Strong objections have been voiced over plans to demolish the former Reepham Motors garage/depot on School Road and build a convenience store.
At a well-attended meeting of Reepham Town Council last week, residents and town centre traders expressed their concerns about the damage that a national supermarket chain, rumoured to be Tesco, could cause to the local economy.
It was pointed out that the site had earlier received planning permission for the erection of four dwellings, but the property had been sold at auction in October, just before the latest plans were submitted.
Local property owner Colin Prince said the development would result in the loss of amenity for residents in close proximity to the site and create difficulties with regard to access of motor vehicles and servicing of the building.
He pointed out that articulated lorries would have to access School Road from Townsend Corner and undertake a three-point turn after making a delivery.
Current plans show the building would be set back from the road to accommodate six customer-parking bays, but this would make it incongruous with the existing streetscape, said Mr Prince.
Concerns were also expressed by residents from adjacent properties potentially overlooking the building, as well as the increased noise and light pollution generated by a store with extended opening hours.
The meeting was told that the proposed development could upset the delicate retail economy of Reepham, which still has a number of small, independent shops.
With trade currently precarious, such a development “might be just enough to tip the balance and we could lose the existing businesses in the Market Place,” warned postmaster Douglas Johnson. “We need to attract the right businesses to Reepham.”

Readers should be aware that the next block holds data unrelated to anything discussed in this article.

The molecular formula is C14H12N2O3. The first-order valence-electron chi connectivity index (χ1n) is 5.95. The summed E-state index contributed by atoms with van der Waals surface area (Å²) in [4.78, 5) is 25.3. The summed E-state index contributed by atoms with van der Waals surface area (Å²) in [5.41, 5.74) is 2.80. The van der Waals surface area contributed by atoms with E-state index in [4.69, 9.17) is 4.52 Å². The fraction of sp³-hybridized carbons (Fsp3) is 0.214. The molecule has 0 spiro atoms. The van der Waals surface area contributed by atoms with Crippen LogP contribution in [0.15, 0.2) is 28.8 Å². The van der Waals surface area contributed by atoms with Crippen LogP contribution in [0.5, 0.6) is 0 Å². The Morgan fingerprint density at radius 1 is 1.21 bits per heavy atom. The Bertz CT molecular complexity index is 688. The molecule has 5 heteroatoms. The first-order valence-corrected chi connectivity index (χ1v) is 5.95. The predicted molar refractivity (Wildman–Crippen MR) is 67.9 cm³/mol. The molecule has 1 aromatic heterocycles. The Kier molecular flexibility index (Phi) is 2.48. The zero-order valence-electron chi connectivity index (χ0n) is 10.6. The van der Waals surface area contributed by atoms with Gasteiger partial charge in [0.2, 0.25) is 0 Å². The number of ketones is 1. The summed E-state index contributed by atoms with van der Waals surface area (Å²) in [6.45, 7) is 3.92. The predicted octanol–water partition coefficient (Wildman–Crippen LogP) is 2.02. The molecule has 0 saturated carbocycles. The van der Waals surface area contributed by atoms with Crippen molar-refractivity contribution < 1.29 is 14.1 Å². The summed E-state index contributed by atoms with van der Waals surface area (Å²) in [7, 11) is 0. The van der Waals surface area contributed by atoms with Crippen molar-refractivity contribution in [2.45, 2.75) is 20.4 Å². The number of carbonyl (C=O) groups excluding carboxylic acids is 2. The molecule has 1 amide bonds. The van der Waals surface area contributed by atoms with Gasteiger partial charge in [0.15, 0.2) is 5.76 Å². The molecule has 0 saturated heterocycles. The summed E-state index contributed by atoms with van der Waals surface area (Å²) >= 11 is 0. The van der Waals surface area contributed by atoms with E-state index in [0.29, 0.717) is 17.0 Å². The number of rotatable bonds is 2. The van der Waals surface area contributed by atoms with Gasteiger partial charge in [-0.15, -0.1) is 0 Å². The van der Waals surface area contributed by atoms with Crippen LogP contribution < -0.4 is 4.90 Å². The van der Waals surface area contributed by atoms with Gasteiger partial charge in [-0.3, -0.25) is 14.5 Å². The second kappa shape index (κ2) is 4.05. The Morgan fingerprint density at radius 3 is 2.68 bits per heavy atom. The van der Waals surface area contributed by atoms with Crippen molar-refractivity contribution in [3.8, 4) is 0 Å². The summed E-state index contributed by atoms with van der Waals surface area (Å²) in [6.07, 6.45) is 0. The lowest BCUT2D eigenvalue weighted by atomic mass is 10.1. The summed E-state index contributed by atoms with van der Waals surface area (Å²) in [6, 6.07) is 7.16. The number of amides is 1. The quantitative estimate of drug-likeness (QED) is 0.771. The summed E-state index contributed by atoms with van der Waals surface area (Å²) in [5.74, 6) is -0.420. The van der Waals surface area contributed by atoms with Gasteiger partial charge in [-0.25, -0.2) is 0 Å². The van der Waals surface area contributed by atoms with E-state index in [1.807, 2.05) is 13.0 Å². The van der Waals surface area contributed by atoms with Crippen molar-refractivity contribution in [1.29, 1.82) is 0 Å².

It was pointed out that Reepham already has a convenience store – Spar in Ollands Road, which caters for residents when other businesses are closed.
Butcher Brian Robertson asked whether the town needed another supermarket, adding: “It could be a tipping point for a lot of us.”
Safety concerns on Townsend Corner were also raised, especially before and after school, when a large number of coaches enter and leave the high school and dozens of children walk along School Road to and from the primary and high schools.
Discussing the planning application (20171974), Cllr Michael Pender-Cudlip said the plans were contrary to the principles and policy of the current Joint Core Strategy for Broadland, Norwich and South Norfolk.
He pointed out that Policy 14 of this document refers to Key Service Centres, of which Reepham is one, and underlines the importance of residential development. The Policy states that “established retail and service areas will be protected and enhanced where appropriate”.
He noted that the proposed store would more than double the existing retail space of the current, mainly family-run businesses in the town centre. “This represents a fundamental change of the retail environment, not an enhancement,” he told the meeting.
Cllr John Rawlinson pointed out that not everyone is against the planned development, but agreed that School Road is not a good site, especially in view of the access.
The Town Council voted unanimously to object to the planning application.
The Council also objected to an application by local builder Derek Crane to remove a condition of planning permission 20150375 to provide a 2.5 metre access to 15 Crown Meadow, Reepham.
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